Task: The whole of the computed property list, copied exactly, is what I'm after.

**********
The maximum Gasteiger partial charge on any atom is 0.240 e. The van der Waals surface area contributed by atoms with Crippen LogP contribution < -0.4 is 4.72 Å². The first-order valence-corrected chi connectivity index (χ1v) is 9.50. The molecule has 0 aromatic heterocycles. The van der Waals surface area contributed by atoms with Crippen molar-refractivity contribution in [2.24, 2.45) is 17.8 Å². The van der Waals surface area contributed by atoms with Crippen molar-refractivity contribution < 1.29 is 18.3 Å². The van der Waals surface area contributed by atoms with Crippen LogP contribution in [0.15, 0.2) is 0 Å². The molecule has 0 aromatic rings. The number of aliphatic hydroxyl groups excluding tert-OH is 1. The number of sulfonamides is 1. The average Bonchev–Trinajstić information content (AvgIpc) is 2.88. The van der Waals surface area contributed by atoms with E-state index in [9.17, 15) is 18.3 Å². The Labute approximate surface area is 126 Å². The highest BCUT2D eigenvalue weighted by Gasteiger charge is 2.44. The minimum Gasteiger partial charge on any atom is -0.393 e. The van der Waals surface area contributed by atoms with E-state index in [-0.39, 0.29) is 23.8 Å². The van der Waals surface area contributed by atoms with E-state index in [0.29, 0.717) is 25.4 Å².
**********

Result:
The maximum Gasteiger partial charge on any atom is 0.240 e. The van der Waals surface area contributed by atoms with Crippen LogP contribution < -0.4 is 4.72 Å². The first-order valence-corrected chi connectivity index (χ1v) is 9.50. The molecule has 0 aromatic heterocycles. The van der Waals surface area contributed by atoms with Crippen molar-refractivity contribution in [2.24, 2.45) is 17.8 Å². The van der Waals surface area contributed by atoms with Crippen molar-refractivity contribution < 1.29 is 18.3 Å². The van der Waals surface area contributed by atoms with Crippen LogP contribution in [0.15, 0.2) is 0 Å². The molecule has 0 aromatic rings. The number of aliphatic hydroxyl groups excluding tert-OH is 1. The number of sulfonamides is 1. The average Bonchev–Trinajstić information content (AvgIpc) is 2.88. The van der Waals surface area contributed by atoms with E-state index in [9.17, 15) is 18.3 Å². The Labute approximate surface area is 126 Å². The highest BCUT2D eigenvalue weighted by Gasteiger charge is 2.44. The minimum Gasteiger partial charge on any atom is -0.393 e. The van der Waals surface area contributed by atoms with E-state index in [-0.39, 0.29) is 23.8 Å². The van der Waals surface area contributed by atoms with E-state index in [0.29, 0.717) is 25.4 Å².